Given his enormous work in television, film and on stage, multi-award winning actor Bryan Cranston should be declared a national treasure. Whether his character is a criminal in “Breaking Bad”, or a famous writer in “Trumbo”, or an FBI agent, who infiltrates the world of drugs in “The Infiltrator”, or a soldier in “The Last Flag Flying” , it delivers fully updated and totally believable characters. His acting skills deliver another riveting performance as Harvard professor Charles Nichols in ‘Power of the Sail’, currently on stage at the Geffen Playhouse.

LR: Bryan Cranston (Professor Charles Nichols) and Amy Brenneman (Dean Amy Katz) in Power of Sail at the Geffen Playhouse. Photos: Jeff Lorch

Written by Paul Grellong and directed by Weyni Mengesha, the story revolves around the professor’s decision to bring a hugely controversial speaker into his annual symposium. Carver, 29, is a right-wing white nationalist, Holocaust denier and his impending court appearance has created a storm of protest from students as well as staff. Despite these protests, Charles is unwavering in his decision to continue, defending his decision by saying he would make mincemeat of his white supremacist beliefs. Along with the unseen student protests, which we hear in most of the opening scenes thanks to sound design and original music by Jonathan Snipes, a scathing newspaper editorial denounces Charles’ decision. First to present her cancellation case is Dean Amy Katz, played sympathetically by Amy Brenneman. As colleagues, they have a close and friendly working relationship and although she almost begs him to cancel the speaker, our professor is entrenched, defending her decision in the name of free speech. The next person to try to discourage the professor’s decision is black historian Baxter Forrest, played aptly by Brandon Scott, who is in town for his father’s funeral. He is a former student of Charles and has enjoyed much success as a teacher and MSNBC regular, including multiple appearances on The Rachel Maddow Show. His career has eclipsed that of his former teacher, who may feel a decline in his own career. Again, he defends his decision by stating that he is a “free speech absolutist” and is reluctant to reverse his decision. The next people to try to make the case for cancellation are two graduate students – Lucas Poole, wonderfully played by Seth Numrich, and Maggie Rosen, nicely played by Tedra Millan. They explain that the students are vehemently opposed to giving Carver a voice at one of the most prestigious schools in the country. No matter how much cajoling is presented to Charles, he is firm in his decision and must have dinner with Carver at his Maine compound. He invites his two students to join him but only Lucas agrees to go around. In a seamless transition, Rachel Myers’ beautiful set design, beautifully accented by Lap Chi Chu’s lighting, takes us to Dover Amtrak station where the two wait for a train to arrive. There are some small talk exchanges with Charles talking about his hobby of making model ships. The subject of Baxter returns and one could detect a little envy as his media presence seems to increase, in particular by being interviewed by Terri Gross. We also get a hint that he might be drinking a little too much as he pulls a bottle of booze out of his briefcase and sits down on a bench to try and ease the pain in his foot. A subtle way of telegraphing that in addition to his possibly downward spiraling career, he also has to deal with physical issues related to the aging process, as well as his jealousy of his former student’s success. Charles feels compelled to honk and talks about the fact that five generations of men in his family have attended Harvard. Through these two “innocent” guys shooting the breeze, we’re starting to notice that Lucas may not be who we think he is. He prides himself on being a historian and works on a rather obtuse topic – “The Economy and Agrarian Practices of Seventeenth Century Sweden” and deftly shifts the conversation in the direction of white pride and we start to get some insight of his closed beliefs. Again, be warned, what you see of any of these characters isn’t necessarily the truth. Now, because the action isn’t linear, we jump back and forth in time and in one gripping scene, Maggie goes to Dean Amy to stop Charles from going ahead with his plans. It turns out Maggie has the “goods” on Amy and is forcing her to comply, or else! Well things are not looking good in the Carver compound as students seize the address and attempt to storm the gates which ended tragically for one of the protesters . Overworked, Charles shows up uninvited at Baxter’s and receives a cold reception. His former student is angry at the decision to let this moron speak and tells him that he is a very bad judge of character and wants out of the house. Another smooth set change takes us back to the professor’s office where he’s interviewed by Quinn Harris, a tough, no-nonsense FBI agent, played by Donna Simone Johnson, who’s a master of subtext. She wants a report on everything leading up to the tragic incident and Charles, wanting to impress her, recounts his accomplishments as well as the publication of a book. It’s about here that our playwright begins to reveal the professor’s true motive for allowing Carver on campus and it’s beyond selfish and despicable.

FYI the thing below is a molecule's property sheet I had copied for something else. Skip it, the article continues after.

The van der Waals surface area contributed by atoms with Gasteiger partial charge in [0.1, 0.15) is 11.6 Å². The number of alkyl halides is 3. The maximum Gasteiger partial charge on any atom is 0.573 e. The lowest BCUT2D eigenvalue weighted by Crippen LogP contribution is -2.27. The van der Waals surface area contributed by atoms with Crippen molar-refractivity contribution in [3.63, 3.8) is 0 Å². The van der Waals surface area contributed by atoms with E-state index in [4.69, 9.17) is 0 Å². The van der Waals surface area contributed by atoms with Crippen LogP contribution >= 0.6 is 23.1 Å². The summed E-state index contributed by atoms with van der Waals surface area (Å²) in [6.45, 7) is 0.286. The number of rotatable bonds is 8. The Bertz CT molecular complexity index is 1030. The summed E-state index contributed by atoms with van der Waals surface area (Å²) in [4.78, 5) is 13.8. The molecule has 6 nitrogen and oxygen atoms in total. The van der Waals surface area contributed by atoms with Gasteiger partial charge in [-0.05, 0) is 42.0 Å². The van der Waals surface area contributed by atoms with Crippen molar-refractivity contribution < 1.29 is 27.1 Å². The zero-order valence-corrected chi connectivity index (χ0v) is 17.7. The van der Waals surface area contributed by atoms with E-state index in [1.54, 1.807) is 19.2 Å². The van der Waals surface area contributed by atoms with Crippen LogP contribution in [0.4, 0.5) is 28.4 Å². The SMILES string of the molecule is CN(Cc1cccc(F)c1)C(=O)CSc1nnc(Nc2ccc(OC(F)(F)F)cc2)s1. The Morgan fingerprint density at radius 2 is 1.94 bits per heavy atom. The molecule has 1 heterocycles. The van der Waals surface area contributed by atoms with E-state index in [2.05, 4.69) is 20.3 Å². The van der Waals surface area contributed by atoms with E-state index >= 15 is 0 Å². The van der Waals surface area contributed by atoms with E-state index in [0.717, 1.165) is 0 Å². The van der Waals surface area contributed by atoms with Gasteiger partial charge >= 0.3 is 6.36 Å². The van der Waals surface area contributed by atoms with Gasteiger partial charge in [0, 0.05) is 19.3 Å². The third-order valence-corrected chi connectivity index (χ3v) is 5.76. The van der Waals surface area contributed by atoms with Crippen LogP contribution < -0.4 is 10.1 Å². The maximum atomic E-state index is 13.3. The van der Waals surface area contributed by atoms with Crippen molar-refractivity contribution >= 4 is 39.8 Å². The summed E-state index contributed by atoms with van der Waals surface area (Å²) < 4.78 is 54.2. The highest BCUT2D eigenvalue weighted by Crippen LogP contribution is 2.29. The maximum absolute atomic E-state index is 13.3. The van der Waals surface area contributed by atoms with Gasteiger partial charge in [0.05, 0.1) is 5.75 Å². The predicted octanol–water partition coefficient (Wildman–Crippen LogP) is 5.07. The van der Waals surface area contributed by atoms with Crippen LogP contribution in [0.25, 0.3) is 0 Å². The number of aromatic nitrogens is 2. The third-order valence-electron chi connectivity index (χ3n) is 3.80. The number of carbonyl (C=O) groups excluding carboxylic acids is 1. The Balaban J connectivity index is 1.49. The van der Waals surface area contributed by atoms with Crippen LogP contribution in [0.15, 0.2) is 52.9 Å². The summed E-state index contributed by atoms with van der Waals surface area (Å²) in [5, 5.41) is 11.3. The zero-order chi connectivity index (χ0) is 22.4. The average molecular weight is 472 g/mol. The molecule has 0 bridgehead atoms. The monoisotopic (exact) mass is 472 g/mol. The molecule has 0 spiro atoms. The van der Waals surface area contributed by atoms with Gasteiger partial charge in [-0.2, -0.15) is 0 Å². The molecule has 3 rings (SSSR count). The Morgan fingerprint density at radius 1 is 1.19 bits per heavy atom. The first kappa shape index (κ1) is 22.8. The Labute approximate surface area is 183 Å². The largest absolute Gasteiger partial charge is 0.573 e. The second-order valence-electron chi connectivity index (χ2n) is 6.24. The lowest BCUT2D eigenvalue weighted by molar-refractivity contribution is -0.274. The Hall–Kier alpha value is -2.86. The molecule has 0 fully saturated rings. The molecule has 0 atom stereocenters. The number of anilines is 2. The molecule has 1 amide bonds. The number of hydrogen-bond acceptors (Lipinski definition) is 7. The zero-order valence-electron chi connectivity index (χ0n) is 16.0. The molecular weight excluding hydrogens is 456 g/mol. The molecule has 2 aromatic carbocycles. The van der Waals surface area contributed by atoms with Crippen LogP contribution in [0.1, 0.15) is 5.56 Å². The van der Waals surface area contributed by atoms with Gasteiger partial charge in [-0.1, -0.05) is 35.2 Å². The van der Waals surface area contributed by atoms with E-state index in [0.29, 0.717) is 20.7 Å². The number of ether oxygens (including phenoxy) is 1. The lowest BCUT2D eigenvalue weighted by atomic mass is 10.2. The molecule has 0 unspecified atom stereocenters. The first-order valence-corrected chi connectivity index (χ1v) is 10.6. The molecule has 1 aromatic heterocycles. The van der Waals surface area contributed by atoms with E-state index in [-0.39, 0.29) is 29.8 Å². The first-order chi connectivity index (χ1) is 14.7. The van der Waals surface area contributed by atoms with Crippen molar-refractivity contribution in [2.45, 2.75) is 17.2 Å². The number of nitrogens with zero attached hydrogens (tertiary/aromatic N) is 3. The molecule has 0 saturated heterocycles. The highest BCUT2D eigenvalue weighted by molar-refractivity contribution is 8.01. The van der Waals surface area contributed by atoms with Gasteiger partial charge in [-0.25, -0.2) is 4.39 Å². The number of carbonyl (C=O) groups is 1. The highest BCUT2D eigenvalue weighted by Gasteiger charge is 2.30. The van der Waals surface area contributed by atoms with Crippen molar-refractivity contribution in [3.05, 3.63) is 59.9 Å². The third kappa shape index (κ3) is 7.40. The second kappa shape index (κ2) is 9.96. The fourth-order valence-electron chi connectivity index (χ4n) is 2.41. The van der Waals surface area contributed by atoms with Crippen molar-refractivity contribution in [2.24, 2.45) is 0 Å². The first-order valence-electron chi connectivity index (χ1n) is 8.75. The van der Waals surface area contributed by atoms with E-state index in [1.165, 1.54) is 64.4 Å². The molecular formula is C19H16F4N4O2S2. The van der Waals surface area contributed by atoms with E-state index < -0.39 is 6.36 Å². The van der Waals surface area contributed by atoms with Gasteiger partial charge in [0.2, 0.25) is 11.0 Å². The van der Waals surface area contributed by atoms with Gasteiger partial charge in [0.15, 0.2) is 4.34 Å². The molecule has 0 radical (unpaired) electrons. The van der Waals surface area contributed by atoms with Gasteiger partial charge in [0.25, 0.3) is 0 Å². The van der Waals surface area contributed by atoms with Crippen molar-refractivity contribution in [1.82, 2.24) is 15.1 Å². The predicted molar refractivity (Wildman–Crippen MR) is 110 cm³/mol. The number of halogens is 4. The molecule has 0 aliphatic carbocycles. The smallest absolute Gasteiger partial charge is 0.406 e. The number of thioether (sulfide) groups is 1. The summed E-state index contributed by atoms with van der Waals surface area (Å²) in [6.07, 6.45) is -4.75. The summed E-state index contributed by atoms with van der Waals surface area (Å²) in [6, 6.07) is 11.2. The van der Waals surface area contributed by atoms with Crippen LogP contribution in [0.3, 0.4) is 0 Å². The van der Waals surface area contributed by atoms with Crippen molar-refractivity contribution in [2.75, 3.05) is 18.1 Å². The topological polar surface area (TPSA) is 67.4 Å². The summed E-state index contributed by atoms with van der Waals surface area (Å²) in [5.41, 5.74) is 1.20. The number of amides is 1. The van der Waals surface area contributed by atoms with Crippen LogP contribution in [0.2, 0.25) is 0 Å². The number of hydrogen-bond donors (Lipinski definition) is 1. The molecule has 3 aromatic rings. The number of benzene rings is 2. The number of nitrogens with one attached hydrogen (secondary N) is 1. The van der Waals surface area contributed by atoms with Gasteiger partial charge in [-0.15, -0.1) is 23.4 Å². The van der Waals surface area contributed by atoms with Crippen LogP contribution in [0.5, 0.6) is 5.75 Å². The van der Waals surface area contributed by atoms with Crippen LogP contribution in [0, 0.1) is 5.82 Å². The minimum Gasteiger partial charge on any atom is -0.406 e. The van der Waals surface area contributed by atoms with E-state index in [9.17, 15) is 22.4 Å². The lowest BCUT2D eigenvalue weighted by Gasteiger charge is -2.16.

Playwright Grellong crafted an excellent script illuminating duplicity at the highest level, voiced by seemingly decent people. Oh yes. One more thing. Although the bartender scene, played by Hugh Armstrong, is quite short, kudos to him for bringing a little levity to this rather heavy, but fascinating material.

Bryan Cranston as Professor Charles Nichols in Power of Sail, on stage at the Geffen Playhouse. Photos: Jeff Lorch

Gil Cates Theater at Geffen Playhouse
10886 Avenue du Conte
Los Angeles, California 90024
Tuesday to Friday: 8:00 p.m.
Saturday: 3:00 p.m. & 8:00 p.m.
Sunday: 2 p.m. & 7 p.m.
Closing: Sunday March 13, 2022
Tickets: $30 to $129
Duration: 90 minutes – Without intermission
Ticket information:
Ticket office: 310.208.2028 or
(Proof of vaccination and mandatory masks)